After discussions tonight with several regional leaders it is now clear that the grave crimes committed today by the Maduro regime have opened the door to various potential multilateral actions not on the table just 24 hours ago.

U.S. Vice President Mike Pence will arrive in Colombia tomorrow to tell Guaido how to proceed. The focus will most likely be on how to start a sabotage campaign and a low level guerrilla war within Venezuela. Both will certainly hurt the country and its people but they are unlikely to achieve the larger “regime change” aim.

Fact free propaganda by Secretary of State Mike Pompeo is already preparing a wider field:

The Economist is speculating about the consequences of military intervention in Venezuela, also known as a war of aggression. It is not (yet) convinced that it is the immediate way to go, but foresees that it is likely the only way to actually “change the regime”:

Outsiders tend to play down the ideological commitment of some in the armed forces. […] There are many guns in the hands of pro-regime militias. Venezuela has a tradition of guerrilla warfare.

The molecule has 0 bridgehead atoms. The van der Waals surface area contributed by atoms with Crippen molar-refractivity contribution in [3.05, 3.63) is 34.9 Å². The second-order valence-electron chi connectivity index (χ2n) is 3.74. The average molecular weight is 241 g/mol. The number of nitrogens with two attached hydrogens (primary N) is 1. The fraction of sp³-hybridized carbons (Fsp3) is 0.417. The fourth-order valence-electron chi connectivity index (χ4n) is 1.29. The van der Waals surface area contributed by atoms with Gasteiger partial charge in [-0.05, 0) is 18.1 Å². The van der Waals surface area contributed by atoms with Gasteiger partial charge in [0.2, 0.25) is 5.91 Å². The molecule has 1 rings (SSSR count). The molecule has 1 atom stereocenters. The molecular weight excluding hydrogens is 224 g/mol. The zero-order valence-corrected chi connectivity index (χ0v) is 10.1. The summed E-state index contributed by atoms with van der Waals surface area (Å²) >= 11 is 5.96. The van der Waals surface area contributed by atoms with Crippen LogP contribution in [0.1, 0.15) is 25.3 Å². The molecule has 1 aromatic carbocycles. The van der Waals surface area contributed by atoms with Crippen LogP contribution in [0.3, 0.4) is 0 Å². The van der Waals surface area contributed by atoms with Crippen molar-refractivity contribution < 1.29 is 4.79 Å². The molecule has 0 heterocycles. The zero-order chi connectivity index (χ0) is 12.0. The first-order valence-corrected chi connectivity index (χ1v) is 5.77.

An American invasion would thus be highly risky. It would also be counter-productive, because it would deprive a new government of legitimacy and revive anti-imperialism across Latin America when the main issue is the defence of democracy. Yes, Cuba is intervening in Venezuela, and there is scant evidence that Mr Maduro will go peacefully. Even so, maintaining the broadest possible political front against him remains the best option.

The next steps the U.S. will take will “soften up” its target for an upcoming invasion. They will include further measures to make Venezuela ungovernable and to starve its people into submission. One possible step, even while legally unjustifiable, is a sea and air blockade. The “soften up” phase will take many month, if not years, to achieve some noticeable changes on the ground. Only then will further action be merited. The actual point in time will depend on how it may influence Trump’s domestic standing.

Would launching a war on Venezuela help him to get reelected or will the war have to wait until he won his second term?

Source: www.moonofalabama.org

Question Everything, Come To Your Own Conclusions.